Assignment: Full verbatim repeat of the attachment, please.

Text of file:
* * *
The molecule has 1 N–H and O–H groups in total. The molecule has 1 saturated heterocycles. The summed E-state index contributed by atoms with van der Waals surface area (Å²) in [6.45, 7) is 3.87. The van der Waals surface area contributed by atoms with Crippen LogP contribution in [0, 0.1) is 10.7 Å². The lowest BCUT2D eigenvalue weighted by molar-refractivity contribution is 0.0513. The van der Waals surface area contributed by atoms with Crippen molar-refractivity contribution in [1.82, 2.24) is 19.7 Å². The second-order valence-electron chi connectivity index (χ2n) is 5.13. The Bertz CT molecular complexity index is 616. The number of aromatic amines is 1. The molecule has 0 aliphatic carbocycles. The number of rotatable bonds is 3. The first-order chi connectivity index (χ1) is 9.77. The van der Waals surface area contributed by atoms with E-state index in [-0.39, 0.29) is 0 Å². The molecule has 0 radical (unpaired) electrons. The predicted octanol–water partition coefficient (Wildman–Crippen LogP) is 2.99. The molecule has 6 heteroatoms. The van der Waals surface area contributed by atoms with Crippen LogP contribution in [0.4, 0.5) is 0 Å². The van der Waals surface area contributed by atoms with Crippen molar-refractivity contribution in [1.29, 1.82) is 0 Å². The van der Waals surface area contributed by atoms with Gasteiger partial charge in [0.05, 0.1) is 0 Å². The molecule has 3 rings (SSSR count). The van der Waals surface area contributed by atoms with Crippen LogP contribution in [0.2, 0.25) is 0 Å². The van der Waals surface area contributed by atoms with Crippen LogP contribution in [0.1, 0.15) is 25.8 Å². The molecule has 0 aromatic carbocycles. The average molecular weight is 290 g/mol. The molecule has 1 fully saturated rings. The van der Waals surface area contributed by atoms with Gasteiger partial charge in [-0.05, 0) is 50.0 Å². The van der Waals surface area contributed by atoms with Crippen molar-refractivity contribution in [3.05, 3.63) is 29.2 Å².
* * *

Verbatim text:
The molecule has 1 N–H and O–H groups in total. The molecule has 1 saturated heterocycles. The summed E-state index contributed by atoms with van der Waals surface area (Å²) in [6.45, 7) is 3.87. The van der Waals surface area contributed by atoms with Crippen LogP contribution in [0, 0.1) is 10.7 Å². The lowest BCUT2D eigenvalue weighted by molar-refractivity contribution is 0.0513. The van der Waals surface area contributed by atoms with Crippen molar-refractivity contribution in [1.82, 2.24) is 19.7 Å². The second-order valence-electron chi connectivity index (χ2n) is 5.13. The Bertz CT molecular complexity index is 616. The number of aromatic amines is 1. The molecule has 0 aliphatic carbocycles. The number of rotatable bonds is 3. The first-order chi connectivity index (χ1) is 9.77. The van der Waals surface area contributed by atoms with E-state index in [-0.39, 0.29) is 0 Å². The molecule has 0 radical (unpaired) electrons. The predicted octanol–water partition coefficient (Wildman–Crippen LogP) is 2.99. The molecule has 6 heteroatoms. The van der Waals surface area contributed by atoms with Crippen LogP contribution in [0.4, 0.5) is 0 Å². The van der Waals surface area contributed by atoms with Crippen molar-refractivity contribution in [1.29, 1.82) is 0 Å². The van der Waals surface area contributed by atoms with Gasteiger partial charge in [0.05, 0.1) is 0 Å². The molecule has 3 rings (SSSR count). The van der Waals surface area contributed by atoms with Crippen LogP contribution in [0.2, 0.25) is 0 Å². The van der Waals surface area contributed by atoms with Crippen LogP contribution in [0.1, 0.15) is 25.8 Å². The molecule has 0 aromatic carbocycles. The average molecular weight is 290 g/mol. The molecule has 1 fully saturated rings. The van der Waals surface area contributed by atoms with Gasteiger partial charge in [-0.05, 0) is 50.0 Å². The van der Waals surface area contributed by atoms with Crippen molar-refractivity contribution in [3.05, 3.63) is 29.2 Å².